Economy, No.10  Feb. 7, 2012


Photo : Komiyama Hiroshi

Komiyama Hiroshi

Japan Echo Web: Could you tell us about the background for considering revitalization of Japan?

Komiyama Hiroshi:
When I consider the revitalization of Japan, I look at Japan’s historical position. Japan was a world industrial power in the sixteenth century. From the seventeenth century industrialization paused, while institutions and culture developed.

Oda Nobunaga conquered a large part of Japan using his musketeer corps during the era of the provincial wars, which lasted over a century from the end of the fifteenth century. With its firearms, Nobunaga’s army shows that Japan had established a unique weapons production system and succeeded in industrialization, or weapons development, in just thirty years or so after firearms were introduced from Europe. At that time, Japan certainly was an industrial power. Japan was unified in the seventeenth century and entered an era of isolation, which lasted until the middle of the nineteenth century. During that period, the emphasis was on social infrastructure, institutions, and culture, rather than on industry. Japan saw a flourishing of education, especially in hanko, or schools for the children of samurai, and temple schools, a system for transmitting information using express messengers, and culture consisting of a range of activities such as woodblock prints and art of austere beauty and elegant simplicity.

In the West, meanwhile, the Industrial Revolution and explosive industrialization were taking place. Industrialization arrived at Japan in the form of the Black Ships in the mid-nineteenth century. The Edo period ended, and the Meiji period began. Pursuing industrialization, Japan desperately followed Europe and the United States and became the first developing country to catch up with advanced countries in terms of GDP through its industrialization before World War II.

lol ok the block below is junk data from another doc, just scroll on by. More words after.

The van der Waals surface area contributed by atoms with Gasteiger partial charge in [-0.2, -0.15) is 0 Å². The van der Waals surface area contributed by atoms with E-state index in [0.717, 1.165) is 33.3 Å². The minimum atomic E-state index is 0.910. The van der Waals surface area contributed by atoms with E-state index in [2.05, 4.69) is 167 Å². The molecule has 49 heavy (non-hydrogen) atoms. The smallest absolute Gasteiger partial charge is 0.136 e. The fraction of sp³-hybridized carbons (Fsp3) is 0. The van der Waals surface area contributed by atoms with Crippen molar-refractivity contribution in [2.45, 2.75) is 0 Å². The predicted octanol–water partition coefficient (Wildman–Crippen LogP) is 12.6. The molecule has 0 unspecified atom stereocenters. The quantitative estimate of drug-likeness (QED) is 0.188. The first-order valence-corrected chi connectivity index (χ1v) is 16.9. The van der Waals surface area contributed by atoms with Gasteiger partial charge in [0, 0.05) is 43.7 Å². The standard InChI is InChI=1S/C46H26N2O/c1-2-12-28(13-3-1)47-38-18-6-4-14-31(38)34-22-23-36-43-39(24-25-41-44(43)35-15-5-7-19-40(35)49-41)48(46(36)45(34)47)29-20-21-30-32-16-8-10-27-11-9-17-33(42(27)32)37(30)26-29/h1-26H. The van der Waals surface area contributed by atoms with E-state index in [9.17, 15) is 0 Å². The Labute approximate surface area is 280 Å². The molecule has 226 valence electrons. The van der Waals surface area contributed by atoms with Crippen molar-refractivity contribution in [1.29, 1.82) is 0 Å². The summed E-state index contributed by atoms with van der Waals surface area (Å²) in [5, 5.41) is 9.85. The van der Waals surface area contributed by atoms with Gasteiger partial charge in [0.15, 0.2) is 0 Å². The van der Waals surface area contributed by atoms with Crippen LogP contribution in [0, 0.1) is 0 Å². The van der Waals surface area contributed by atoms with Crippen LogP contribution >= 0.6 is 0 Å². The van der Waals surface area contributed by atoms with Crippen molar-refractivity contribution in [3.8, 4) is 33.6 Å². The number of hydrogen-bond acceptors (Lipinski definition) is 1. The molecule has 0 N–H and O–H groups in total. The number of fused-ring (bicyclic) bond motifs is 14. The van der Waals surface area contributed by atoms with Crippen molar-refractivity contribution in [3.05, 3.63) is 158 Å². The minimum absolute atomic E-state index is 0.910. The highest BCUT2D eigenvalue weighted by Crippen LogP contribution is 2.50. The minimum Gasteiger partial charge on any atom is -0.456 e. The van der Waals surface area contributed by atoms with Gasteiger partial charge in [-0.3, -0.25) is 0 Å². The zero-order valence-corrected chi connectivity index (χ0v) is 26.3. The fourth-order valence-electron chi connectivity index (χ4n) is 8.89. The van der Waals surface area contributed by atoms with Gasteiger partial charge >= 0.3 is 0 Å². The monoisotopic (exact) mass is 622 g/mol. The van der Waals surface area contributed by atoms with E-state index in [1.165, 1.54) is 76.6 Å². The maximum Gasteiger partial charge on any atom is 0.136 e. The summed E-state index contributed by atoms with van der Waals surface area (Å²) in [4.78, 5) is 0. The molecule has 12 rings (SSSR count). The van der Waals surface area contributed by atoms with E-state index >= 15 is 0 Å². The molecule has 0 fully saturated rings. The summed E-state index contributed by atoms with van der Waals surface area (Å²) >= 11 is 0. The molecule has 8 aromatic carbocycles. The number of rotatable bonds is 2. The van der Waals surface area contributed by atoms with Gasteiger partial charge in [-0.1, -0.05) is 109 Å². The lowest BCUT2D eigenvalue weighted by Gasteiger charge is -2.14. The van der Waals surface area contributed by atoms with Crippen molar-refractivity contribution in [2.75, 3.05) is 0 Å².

Devastated by the war, Japan recovered rapidly. Excessively rapid industrialization caused environmental pollution, which Japan overcame. Japan handled an oil shock in 1973 and established the world’s most energy-efficient manufacturing and most powerful industry. The average Japanese life expectancy was lower than that in advanced countries in 1950 but by 1970 was the highest in the world.

I believe that Japan was among the first to achieve what advanced countries sought and what developing countries are seeking. In this way, Japan has become an advanced country.

Now Japan is facing new challenges that all advanced countries, or the entire world, will have to address at some point in the twenty-first century. The difference is that we are facing these challenges first.

When I think of the revitalization of Japan, I consider this historical experience.

– What challenges do you think Japan is facing and should resolve to revitalize itself based on your understanding of history?

Komiyama: The first challenge is the explosive increase of knowledge. No one can grasp the full picture of today’s fragmented knowledge and use it wisely. As a result of this explosive growth in knowledge, people cannot make good use of it. It is becoming more and more difficult to optimize knowledge in the field of education and in resolving the range of challenges we are facing. Given these circumstances, it is very important to structure knowledge, that is, to create an overall picture by putting together fragmented pieces of knowledge, like putting together a jigsaw puzzle. The second challenge is global environmental and resource problems caused by explosive population growth around the world. The third is aging populations, currently in advanced countries and soon in developing countries. In the background, there are longer life spans because of improvements in medical care, nutrition, and hygiene, and declining birthrates in advanced countries.